Chuck Norris takes on a superhuman, medically enhanced psychopath in this daft thriller from Michael Miller, director of exploitation favourite Jackson County Jail (1976). Silent Rage is often likened to Halloween (1978) but although both feature a seemingly unstoppable killer on the loose, the film owes more to Frankenstein (and in a sense anticipates Stuart Gordon’s Re-animator (1985)) than it does to John Carpenter’ seminal slasher.

In a small town in Texas, the mentally unbalanced John Kirby (Brian Libby) is driven mad by his shrieking landlady and her gaggle of noisy kids and takes an axe to her and her husband. Sheriff Dan Stevens (Norris) is sent to bring him in dead or alive and though he favours the former, his gun-happy colleagues shoot Libby down when he tries to escape. At a nearby hospital, Stevens runs into old flame Alison (Toni Kalem) and Libby is revived by a trio of doctors, Halman (Ron Silver), Spires (Steven Keats) and Vaughn (William Finley) who use him as a test subject for their new life-restoring serum. His already considerable strength now enhanced but his psychosis made all the worse, Libby is soon up and about wreaking mayhem. Between trying to reignite his relationship with Alison and beating up a biker gang in a bar, Stevens sets out to try to stop the apparently unstoppable.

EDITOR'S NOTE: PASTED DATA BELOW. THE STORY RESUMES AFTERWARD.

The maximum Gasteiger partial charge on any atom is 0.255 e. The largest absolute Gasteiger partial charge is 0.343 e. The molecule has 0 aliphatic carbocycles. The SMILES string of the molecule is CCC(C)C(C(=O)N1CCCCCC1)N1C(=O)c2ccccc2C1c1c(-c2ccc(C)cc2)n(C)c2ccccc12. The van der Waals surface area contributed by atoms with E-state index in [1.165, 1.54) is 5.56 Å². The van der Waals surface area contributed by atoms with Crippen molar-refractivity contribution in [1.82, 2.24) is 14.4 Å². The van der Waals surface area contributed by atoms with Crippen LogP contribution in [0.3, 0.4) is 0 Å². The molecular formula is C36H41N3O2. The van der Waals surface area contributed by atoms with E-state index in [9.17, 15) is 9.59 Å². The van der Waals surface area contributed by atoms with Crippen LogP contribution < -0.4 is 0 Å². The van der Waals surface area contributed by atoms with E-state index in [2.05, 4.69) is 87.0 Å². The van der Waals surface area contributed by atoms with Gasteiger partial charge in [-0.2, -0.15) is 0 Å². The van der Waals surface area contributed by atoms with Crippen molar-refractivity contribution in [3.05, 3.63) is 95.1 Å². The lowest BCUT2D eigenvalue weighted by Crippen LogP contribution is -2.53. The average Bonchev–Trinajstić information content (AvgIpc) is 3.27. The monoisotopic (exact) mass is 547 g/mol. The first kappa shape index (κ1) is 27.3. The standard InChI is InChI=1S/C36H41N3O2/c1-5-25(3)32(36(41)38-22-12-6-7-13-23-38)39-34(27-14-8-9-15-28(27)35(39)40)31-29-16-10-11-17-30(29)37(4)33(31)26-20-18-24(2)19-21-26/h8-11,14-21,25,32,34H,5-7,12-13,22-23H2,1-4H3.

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You have to hand it to Miller – you have to work double hard to make a karate-chopping small town sheriff versus an undead (technically Kirby is a zombie) killing machine as dull as he makes Silent Rage. The killer is kept on a slab in a makeshift basement laboratory for far too long before being unleashed and there’s not enough of the ass-kickin’ mayhem that Norris’s fans would have expected.

Silent Rage was something of a departure for Norris, a film that leans more on horror than it does on the simple-minded action he usually traded in and he appears to be even more out of sorts than usual. His usual stoic expression barely alters a fraction throughout, his characters starts off as a charisma-free personality void and stays that way and attempts at love scenes and relationship sub-plots don’t sits easily with him. He gets to take his top off a lot and an entirely extraneous barroom brawl is crow-barred in so that he gets an extended fight scene but that’s about it as far as highlights go.


Norris reportedly wasn’t all that keen on the film. “I don’t think this was one of Chuck’s favourite pictures”, Miller told the Coming Soon website in 2016. “He went to the screening, and I think that was the last time I ever saw him.” And it’s not hard to see why. In retrospect it plays like a partly-formed hybrid between Re-animator and Norris’ television series Walker, Texas Ranger (1993-2001) but it makes no real use of Norris’ very limited set of skills. A bit more action might have pepped things up a bit but given how badly Miller handles the brawl and the terrible final confrontation between Stevens and Kirby, perhaps not…